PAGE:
Simple question about saving my work without closing program

Hi there, I’ve been using Scrivener for a while and there’s one thing that has been bugging me so I thought I’d pop in and ask for advice.

When I use Scrivener 3 on my PC, is there a way to save my work (to dropbox) other than closing the program down so it syncs?

I’ve searched and can only find info on syncing issues, which is not my problem. I thought there might be a button somewhere that I’ve missed that will do a sync at any time without me having to shut the whole thing down and then open it again.

If your project is stored in the dropbox folder on your computer, then Scrivener automatically saves the changes you are making when you aren’t actively using it for 2 seconds. Dropbox then syncs those changes up to their servers a second or two after that.

There’s a lock file that Scrivener deletes, and maybe some cleanup that happens when you close a project. The lock file is there so if you have it open on one computer and move to another one and try to open the synced project there, it knows to warn you to close it on the first machine before you proceed. That deletion and any last-minute cleanup is what syncs when you close the project, but the actual work you’re doing in Scrivener is saved as you go. By default, new backup copies of your project are created when you close too, but those are there in case you need to recover from a mistake or some other problem.

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There is File>Back up>Back up Now does that without closing project, but you do autosave every two seconds. I sync to dropbox which works great when I work from the beach in the summer on my laptop.

Backup isn’t ‘saving’.

A simple ctrl-S will save the project without closing, or leave the default 2 second autosave and just take a (really) deep breath every now and then. If you have Dropbox correctly configured it will sync immediately

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Back Up Now creates a separate backup copy, which we try to distinguish from a “save”, which is an in-place committing of your work to your computer’s drive. Backup copies require you to abandon your current copy if you’re going to use that backup as your new working copy, or it requires you to have both open and figure out what is different between the two versions and drag or copy & paste new/changed text from one to the other.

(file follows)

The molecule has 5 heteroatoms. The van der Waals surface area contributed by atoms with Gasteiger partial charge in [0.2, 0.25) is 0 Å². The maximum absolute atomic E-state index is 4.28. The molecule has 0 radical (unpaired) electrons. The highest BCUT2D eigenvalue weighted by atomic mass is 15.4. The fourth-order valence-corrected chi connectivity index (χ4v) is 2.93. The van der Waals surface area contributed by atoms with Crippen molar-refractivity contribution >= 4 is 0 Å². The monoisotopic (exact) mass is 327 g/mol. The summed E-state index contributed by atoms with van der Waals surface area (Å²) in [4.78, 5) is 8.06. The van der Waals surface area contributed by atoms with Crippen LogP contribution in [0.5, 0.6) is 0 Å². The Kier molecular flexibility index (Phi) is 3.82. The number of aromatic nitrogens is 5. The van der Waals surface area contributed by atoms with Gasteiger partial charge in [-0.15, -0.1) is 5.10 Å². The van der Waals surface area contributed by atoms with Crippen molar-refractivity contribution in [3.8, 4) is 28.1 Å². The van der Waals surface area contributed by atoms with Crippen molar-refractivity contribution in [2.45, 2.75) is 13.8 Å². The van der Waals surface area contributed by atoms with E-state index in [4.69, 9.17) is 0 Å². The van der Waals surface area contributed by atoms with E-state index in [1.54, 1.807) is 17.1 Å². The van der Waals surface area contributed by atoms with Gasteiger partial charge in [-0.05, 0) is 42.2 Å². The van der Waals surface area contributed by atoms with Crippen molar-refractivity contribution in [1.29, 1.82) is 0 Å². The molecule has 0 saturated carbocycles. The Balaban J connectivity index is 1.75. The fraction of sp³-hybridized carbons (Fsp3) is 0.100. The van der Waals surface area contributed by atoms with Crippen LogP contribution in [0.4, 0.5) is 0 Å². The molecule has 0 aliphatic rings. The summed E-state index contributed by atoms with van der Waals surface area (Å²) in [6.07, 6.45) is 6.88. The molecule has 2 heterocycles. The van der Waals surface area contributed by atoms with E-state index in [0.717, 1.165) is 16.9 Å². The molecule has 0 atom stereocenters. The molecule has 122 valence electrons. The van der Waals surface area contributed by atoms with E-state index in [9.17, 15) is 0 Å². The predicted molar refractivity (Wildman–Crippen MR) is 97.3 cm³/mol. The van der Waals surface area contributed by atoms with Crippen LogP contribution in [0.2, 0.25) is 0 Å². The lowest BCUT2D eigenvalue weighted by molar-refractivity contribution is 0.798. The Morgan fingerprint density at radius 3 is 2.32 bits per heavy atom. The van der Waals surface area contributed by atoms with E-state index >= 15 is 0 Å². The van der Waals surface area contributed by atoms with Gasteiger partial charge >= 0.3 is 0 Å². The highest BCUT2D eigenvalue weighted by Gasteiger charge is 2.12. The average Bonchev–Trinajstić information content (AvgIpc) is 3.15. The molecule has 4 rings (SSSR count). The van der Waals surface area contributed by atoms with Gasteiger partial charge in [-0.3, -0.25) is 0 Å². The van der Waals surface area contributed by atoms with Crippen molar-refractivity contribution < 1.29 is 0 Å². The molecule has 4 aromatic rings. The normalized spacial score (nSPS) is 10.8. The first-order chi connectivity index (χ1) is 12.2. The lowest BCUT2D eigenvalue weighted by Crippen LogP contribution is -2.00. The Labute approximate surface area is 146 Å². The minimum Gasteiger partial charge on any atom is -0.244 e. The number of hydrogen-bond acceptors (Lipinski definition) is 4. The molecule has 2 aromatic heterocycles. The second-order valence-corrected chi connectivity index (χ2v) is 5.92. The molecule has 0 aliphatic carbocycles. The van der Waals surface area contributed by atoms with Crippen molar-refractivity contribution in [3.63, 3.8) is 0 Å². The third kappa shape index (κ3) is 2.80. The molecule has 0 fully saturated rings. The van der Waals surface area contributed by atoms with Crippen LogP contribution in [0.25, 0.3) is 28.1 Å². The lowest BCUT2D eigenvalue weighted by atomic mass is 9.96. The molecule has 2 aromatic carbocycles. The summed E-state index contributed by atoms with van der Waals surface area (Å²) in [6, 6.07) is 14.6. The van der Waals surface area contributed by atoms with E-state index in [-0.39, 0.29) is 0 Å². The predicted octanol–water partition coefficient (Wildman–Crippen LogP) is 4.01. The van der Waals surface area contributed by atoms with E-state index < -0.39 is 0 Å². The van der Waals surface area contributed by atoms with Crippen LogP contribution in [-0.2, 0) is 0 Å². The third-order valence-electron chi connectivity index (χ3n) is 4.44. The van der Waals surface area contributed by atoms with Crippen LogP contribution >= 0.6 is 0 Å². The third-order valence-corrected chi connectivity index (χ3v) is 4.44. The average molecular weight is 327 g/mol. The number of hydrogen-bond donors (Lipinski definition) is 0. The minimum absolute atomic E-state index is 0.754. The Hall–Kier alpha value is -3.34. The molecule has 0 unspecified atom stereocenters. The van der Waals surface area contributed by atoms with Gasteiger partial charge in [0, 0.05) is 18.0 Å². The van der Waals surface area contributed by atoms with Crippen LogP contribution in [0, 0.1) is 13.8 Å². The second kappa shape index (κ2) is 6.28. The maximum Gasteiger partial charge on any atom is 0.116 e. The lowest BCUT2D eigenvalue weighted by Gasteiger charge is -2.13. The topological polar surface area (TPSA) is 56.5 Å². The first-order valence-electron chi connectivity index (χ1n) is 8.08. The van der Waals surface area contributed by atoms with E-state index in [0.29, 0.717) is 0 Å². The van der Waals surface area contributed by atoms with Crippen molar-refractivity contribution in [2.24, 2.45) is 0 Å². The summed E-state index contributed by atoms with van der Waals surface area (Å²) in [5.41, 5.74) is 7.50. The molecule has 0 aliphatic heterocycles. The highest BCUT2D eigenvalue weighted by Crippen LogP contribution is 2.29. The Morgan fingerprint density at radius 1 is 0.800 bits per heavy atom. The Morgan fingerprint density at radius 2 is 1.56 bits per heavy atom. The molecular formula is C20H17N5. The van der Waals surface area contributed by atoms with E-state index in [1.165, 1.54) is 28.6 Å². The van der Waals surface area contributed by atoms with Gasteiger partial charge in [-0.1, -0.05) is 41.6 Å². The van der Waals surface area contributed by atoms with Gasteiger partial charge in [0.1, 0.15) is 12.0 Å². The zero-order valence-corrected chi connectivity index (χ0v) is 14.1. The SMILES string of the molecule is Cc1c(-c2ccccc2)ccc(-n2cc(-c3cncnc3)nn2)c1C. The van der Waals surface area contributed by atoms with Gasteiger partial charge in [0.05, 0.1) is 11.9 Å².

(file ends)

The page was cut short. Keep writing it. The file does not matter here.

If you’re not sure the auto-save is fast enough to catch you in a momentary pause, look at the title bar. On the Windows version, if you add a single character to a document, synopsis, or title, etc… then (if I recall correctly) an asterisk will appear somewhere in the title bar. On Macs, the red “close” button on the window title bar gains a smaller black dot at its center when there are unsaved changes.

While you’re doing actual work, look for that asterisk/dot when you are wanting to save. You’ll probably find that you don’t need to bother hitting CTRL-s, as that switch from composing words to thinking about the need to save probably lasts about 2 seconds. I’ve never seen anyone in a writing group (such as a NaNoWriMo gathering) who could sustain typing for more than 5 minutes without a momentary pause searching for the right word, or to take a sip of their drink, and in those pauses Scrivener has time to save anything you’ve done since the last time it saved, so unless you’re exceptionally fast and constant in your typing, and never get distracted by another app/website/real world situation, you really don’t need to worry about telling Scrivener to save the last few words you added/edited.

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Thanks everyone. I didn’t know there was a 2 second auto-save. Very reassuring! And also that I can ctrl-save as well if I need to.